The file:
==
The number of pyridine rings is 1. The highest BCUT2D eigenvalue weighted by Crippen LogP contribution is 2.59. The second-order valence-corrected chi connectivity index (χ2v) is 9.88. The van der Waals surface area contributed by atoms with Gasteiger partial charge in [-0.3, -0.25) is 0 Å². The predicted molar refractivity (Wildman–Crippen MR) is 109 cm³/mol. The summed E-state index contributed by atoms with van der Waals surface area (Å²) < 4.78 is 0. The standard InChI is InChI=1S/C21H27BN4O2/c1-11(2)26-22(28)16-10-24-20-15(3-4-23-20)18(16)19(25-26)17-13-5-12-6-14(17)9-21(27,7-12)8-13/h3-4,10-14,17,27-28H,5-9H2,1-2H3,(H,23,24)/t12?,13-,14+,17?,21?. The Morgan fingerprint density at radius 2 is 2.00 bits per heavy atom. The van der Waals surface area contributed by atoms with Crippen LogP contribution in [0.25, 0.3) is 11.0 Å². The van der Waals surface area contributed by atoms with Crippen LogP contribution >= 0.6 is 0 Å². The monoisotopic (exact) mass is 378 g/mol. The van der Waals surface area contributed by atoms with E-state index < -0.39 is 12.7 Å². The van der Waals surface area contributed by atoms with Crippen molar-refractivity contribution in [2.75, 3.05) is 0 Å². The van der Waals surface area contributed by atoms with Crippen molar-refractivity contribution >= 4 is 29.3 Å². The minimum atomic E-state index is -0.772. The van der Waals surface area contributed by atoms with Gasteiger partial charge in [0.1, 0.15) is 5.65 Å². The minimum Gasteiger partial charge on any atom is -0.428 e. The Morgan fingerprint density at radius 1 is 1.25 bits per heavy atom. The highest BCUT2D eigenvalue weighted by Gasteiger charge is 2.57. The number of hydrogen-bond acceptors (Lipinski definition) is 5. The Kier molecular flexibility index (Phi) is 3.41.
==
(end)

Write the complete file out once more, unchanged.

The number of pyridine rings is 1. The highest BCUT2D eigenvalue weighted by Crippen LogP contribution is 2.59. The second-order valence-corrected chi connectivity index (χ2v) is 9.88. The van der Waals surface area contributed by atoms with Gasteiger partial charge in [-0.3, -0.25) is 0 Å². The predicted molar refractivity (Wildman–Crippen MR) is 109 cm³/mol. The summed E-state index contributed by atoms with van der Waals surface area (Å²) < 4.78 is 0. The standard InChI is InChI=1S/C21H27BN4O2/c1-11(2)26-22(28)16-10-24-20-15(3-4-23-20)18(16)19(25-26)17-13-5-12-6-14(17)9-21(27,7-12)8-13/h3-4,10-14,17,27-28H,5-9H2,1-2H3,(H,23,24)/t12?,13-,14+,17?,21?. The Morgan fingerprint density at radius 2 is 2.00 bits per heavy atom. The van der Waals surface area contributed by atoms with Crippen LogP contribution in [0.25, 0.3) is 11.0 Å². The van der Waals surface area contributed by atoms with Crippen LogP contribution >= 0.6 is 0 Å². The monoisotopic (exact) mass is 378 g/mol. The van der Waals surface area contributed by atoms with E-state index < -0.39 is 12.7 Å². The van der Waals surface area contributed by atoms with Crippen molar-refractivity contribution in [2.75, 3.05) is 0 Å². The van der Waals surface area contributed by atoms with Crippen molar-refractivity contribution >= 4 is 29.3 Å². The minimum atomic E-state index is -0.772. The van der Waals surface area contributed by atoms with Gasteiger partial charge in [0.1, 0.15) is 5.65 Å². The minimum Gasteiger partial charge on any atom is -0.428 e. The Morgan fingerprint density at radius 1 is 1.25 bits per heavy atom. The highest BCUT2D eigenvalue weighted by Gasteiger charge is 2.57. The number of hydrogen-bond acceptors (Lipinski definition) is 5. The Kier molecular flexibility index (Phi) is 3.41.